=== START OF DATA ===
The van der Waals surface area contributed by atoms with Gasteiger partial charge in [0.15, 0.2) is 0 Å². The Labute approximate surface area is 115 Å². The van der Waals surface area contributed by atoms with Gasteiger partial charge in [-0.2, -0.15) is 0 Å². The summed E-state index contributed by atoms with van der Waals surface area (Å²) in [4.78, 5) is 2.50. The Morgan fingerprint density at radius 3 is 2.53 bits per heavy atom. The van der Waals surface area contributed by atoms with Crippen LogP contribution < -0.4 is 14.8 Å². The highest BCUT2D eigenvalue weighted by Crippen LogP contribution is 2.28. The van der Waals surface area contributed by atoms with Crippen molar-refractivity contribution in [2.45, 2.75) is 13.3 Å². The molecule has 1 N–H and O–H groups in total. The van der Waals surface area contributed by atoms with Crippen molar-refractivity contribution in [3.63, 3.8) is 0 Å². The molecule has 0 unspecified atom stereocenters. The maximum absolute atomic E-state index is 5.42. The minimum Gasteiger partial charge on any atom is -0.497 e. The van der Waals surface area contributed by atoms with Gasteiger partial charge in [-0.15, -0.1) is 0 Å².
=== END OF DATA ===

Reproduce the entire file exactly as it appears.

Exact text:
The van der Waals surface area contributed by atoms with Gasteiger partial charge in [0.15, 0.2) is 0 Å². The Labute approximate surface area is 115 Å². The van der Waals surface area contributed by atoms with Gasteiger partial charge in [-0.2, -0.15) is 0 Å². The summed E-state index contributed by atoms with van der Waals surface area (Å²) in [4.78, 5) is 2.50. The Morgan fingerprint density at radius 3 is 2.53 bits per heavy atom. The van der Waals surface area contributed by atoms with Crippen LogP contribution < -0.4 is 14.8 Å². The highest BCUT2D eigenvalue weighted by Crippen LogP contribution is 2.28. The van der Waals surface area contributed by atoms with Crippen molar-refractivity contribution in [2.45, 2.75) is 13.3 Å². The molecule has 1 N–H and O–H groups in total. The van der Waals surface area contributed by atoms with Crippen molar-refractivity contribution in [3.63, 3.8) is 0 Å². The molecule has 0 unspecified atom stereocenters. The maximum absolute atomic E-state index is 5.42. The minimum Gasteiger partial charge on any atom is -0.497 e. The van der Waals surface area contributed by atoms with Gasteiger partial charge in [-0.15, -0.1) is 0 Å².